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“I found a venue that didn’t ask any questions. I just called up and asked if I could book a show. I had friends who were in bands, and asked if they would open. I asked another band if they would close, and then I made a wooden band.” His wooden band may not have racked up any number ones, but they did propel him into grad school at the University of Wisconsin, under the tutelage of furniture designer Tom Loeser. Loeser embraced the anarchic elements in Rea’s art, encouraging him to pursue sculpture that mixed function, fantasy and raw imperfection in equal measures.
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Rea graduated from Wisconsin in 2007. In addition to the aforementioned mechanized Stephen Hawking time travel suit, he created another landmark that year that must have satisfied his inner teenager (as well as his inner art historian)–a replica of Édouard Manet’s painting Olympia that consisted of an elaborately carved settee, an oversized sci-fi crossbow, and a female model posing in a hand-latch hooked wookiee costume. Just like when Rea used the image of longboxes in a music store, this piece was shorthand for some sort of Proustian science fiction reverie that transported even the uninitiated into his fantasy mental landscape.
Michael Rea continues to run roughshod over the preteen fantasy landscape that he has been defining over the years. His “Ark of the Covenant” is a slapdash (yet awe-inspiring) wooden replica of the namesake prop from “Raiders of the Lost Ark,” complete with fluorescent lighting and dry ice fog.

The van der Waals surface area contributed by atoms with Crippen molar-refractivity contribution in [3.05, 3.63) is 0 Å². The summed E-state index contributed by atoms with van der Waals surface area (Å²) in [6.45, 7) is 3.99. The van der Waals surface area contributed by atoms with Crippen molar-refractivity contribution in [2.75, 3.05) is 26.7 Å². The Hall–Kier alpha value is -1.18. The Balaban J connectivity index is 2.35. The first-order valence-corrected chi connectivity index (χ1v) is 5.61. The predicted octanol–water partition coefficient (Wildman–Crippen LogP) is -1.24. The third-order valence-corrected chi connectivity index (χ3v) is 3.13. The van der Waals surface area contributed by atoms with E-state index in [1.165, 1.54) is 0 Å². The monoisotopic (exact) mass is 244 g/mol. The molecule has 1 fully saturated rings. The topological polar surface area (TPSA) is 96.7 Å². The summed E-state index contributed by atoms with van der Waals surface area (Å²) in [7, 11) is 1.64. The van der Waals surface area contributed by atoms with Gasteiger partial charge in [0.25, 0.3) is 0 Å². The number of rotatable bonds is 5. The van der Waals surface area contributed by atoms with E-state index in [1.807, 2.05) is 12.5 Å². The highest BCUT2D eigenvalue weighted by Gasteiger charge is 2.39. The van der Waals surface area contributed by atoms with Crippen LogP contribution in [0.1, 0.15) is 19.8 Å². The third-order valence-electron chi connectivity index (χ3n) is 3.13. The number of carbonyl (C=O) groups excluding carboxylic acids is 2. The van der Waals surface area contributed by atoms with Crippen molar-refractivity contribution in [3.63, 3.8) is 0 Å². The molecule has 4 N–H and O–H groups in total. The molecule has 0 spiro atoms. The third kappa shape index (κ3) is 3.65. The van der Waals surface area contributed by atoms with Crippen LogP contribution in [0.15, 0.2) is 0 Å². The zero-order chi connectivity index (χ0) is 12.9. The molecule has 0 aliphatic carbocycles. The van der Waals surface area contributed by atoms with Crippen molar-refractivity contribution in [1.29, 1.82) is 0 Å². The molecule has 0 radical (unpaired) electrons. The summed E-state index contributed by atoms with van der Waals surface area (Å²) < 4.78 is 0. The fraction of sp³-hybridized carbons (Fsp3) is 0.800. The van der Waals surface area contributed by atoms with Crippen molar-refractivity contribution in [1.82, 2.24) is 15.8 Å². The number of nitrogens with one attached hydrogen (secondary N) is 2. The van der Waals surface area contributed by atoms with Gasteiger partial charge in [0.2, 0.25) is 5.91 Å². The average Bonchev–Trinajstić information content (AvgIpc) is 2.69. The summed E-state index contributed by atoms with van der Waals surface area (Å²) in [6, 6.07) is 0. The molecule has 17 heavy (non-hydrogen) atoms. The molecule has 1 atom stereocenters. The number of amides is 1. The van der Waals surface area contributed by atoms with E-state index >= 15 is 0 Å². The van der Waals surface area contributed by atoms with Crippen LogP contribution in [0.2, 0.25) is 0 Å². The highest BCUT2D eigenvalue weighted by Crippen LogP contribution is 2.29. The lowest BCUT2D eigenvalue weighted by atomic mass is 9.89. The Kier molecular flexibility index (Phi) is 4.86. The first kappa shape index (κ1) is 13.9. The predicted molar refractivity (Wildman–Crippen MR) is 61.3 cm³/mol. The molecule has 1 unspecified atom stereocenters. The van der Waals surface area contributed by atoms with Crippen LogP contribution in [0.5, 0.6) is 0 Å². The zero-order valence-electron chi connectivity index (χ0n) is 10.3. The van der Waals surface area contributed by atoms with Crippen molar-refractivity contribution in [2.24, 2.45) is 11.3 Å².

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A more recent piece is “Tsavo Manhunters”, a room-sized mechanized robo-vehicle that works out to being more than the sum of its pop-culture parts. First, take a Star Wars-esque motorized vehicle, then add in two gigantic carved lion heads that represent a pair of lions that stalked and ate crew members attempting to build a railway bridge over the Tsavo river in Kenya in 1898. The Tsavo Lions were chronicled in a 1907 book by John Henry Patterson, a Lieutenant Colonel in the British army who shot them and summarily turned them into rugs. Through the magic of taxidermy, those rugs have now been reconstituted in Chicago’s Field Museum, where they presumably met the attention of Rea. Add to this a requisite pop culture lens coming in the form of the 1996 Val Kilmer vehicle “The Ghost and the Darkness,” and you’ve got a signature work by Rea.
Rea’s artworks are pop culture confections that are designed to delight and enthrall audiences. Their sheer imaginative abandon is counteracted by the labor involved in bringing the sculptures to life. Rea conceptualizes his pieces based on the whims of his inner twelve-year-old, but then spends countless hours bringing them to life. The pieces are also saved from being glanced at and dismissed as mere movie props because they are designed to look handmade… sort of like Robocop as envisioned by the Professor on “Gilligan’s Island.”
To satisfy himself in the studio, Rea works improvisationally. Rather than draft blueprints, Rea will simply start by imagining the whole sculpture, then simply designing the first piece, like a foot. Bit by bit, he works up, developing joints, working on scale, function and balance. He spoke of “painting himself into a corner” where he had to improvise and work out a way to finish his pieces. Working as slowly as he does gives Rea the ability to think about the relationship of every part to every other part, deciding how the final piece should function.